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Around IT in 256 seconds

Around IT in 256 seconds

By Tomasz Nurkiewicz
Podcast for developers, testers, SREs... and their managers.
I explain complex and convoluted technologies in a clear way, avoiding buzzwords and hype.
Never longer than 4 minutes and 16 seconds.
Because software development does not require hours of lectures, dev advocates' slide decks and hand waving.
For those of you, who want to combat FOMO, while brushing your teeth.
256 secondsis plenty of time.
If I can't explain something within this time frame, it's either too complex, or I don't understand it myself.

Hosted by Tomasz Nurkiewicz. Java Champion, CTO, trainer, O'Reilly author, blogger.
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#19: GraalVM

Around IT in 256 seconds

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#23: Garbage collection
Creating new objects, arrays or strings is so straightforward that we often forget what happens underneath. And I don’t mean trying to figure out what this refers to in JavaScript objects. I mean: memory management. On each request we create a ton of objects. A server can easily allocate hundreds of megabytes of memory. Per second. Memory is cheap and there’s a lot of it. But it’s not infinite. How come we can simply call new Object() over and over again, taking more and more memory from our computer? Many objects are no longer needed a few milliseconds after they’re created. What happens to the memory they occupy? We take for granted what was thought to be almost impossible: automatic memory management. Read more: https://256.nurkiewicz.com/23 Get the new episode straight to your mailbox: https://256.nurkiewicz.com/newsletter
04:15
November 30, 2020
#22: Moore's Law
It's a common misconception that Moore's law is dead. That's because many believe it's about the speed of a CPU. But in reality Gordon Moore meant the number of transistors, not the clock frequency. And also, it's now even a law. Just an observation that holds true after half a century. OK, so what does this "law" state? Gordon Moore, before co-founding Intel, noticed that the number of transistors in a CPU doubles every two years. This means exponential growth. Which is a lot. So why are these transistors important? Read more: https://256.nurkiewicz.com/22 Get the new episode straight to your mailbox: https://256.nurkiewicz.com/newsletter
04:11
November 23, 2020
#21: SSE and WebSockets
HTTP is historically request-response-driven. This means a server is idle as long as no-one asks it to do something. Typically fetching data or accepting some form. In reality, we’d often like to receive data from the server without any request. Typically to subscribe for some server-side updates. For example, displaying a current price on the stock exchange that changes many times per second. Or when waiting for some asynchronous process to complete. Traditionally this could be achieved with a few hacks. The most obvious and the worst one is busy-waiting. You simply keep asking the server over and over again periodically. More frequent requests result in a lot of excessive network traffic. Less frequent requests increase latency, so it’s no longer real-time communication. A slightly smarter approach is long-polling. In this implementation, you periodically ask the server whether there is some new data. To avoid excessive round-trips, the server doesn’t respond until some update is available. Or, after a timeout, it sends back an empty response and the loop continues. Read more: https://256.nurkiewicz.com/21 Get the new episode straight to your mailbox: https://256.nurkiewicz.com/newsletter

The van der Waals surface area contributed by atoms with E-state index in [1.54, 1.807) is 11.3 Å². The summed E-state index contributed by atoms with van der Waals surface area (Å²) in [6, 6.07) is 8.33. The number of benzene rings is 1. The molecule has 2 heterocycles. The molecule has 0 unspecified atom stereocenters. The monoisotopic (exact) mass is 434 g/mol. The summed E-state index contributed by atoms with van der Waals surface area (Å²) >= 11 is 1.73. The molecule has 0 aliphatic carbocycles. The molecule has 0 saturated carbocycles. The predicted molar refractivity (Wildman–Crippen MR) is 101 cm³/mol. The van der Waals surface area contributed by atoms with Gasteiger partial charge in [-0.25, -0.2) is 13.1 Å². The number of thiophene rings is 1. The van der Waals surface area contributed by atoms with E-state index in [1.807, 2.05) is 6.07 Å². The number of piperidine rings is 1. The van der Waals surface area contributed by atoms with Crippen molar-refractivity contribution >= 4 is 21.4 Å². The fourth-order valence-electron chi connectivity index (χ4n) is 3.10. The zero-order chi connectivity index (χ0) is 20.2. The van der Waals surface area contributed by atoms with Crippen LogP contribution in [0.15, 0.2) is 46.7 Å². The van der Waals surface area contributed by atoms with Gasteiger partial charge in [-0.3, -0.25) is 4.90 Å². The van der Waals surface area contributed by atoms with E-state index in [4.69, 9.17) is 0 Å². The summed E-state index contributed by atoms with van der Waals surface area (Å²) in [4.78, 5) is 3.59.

04:14
November 3, 2020
#20: Chaos engineering
We tend to focus on testing happy paths and expected edge cases. But how do you make sure that your system can survive minor infrastructure and network failures, as well as application bugs? Especially in microservice or serverless environment, where there are tons of moving parts. I've seen too many times systems that fail miserably because some minor dependency was malfunctioning. For example, you have a tiny service that displays a small social widget on your website. When that service is down, the rest of the website should work. But without proper care and testing, you may end up with global HTTP 503 failure. Code reviews and unit tests are fine, but the ultimate test is... turning off that service on production. And making sure the rest actually works. This is called chaos engineering. Believe it or not, many organizations do practice deliberately injecting faults into production. Now, turning off a service's instance on production is probably the easiest test you can conduct. The client must catch an exception and handle the failure gracefully. Sometimes by retrying, hoping to reach another healthy instance. Sometimes by returning a fallback value that's less relevant or up-to-date. Ideally, the end-user should not realize one of the services is down. Of course, that would mean that a failed service is not needed at all and can be shut down forever. So in practice, we expect visible, but insignificant degrade in service quality. Read more: https://256.nurkiewicz.com/20 Get the new episode straight to your mailbox: https://256.nurkiewicz.com/newsletter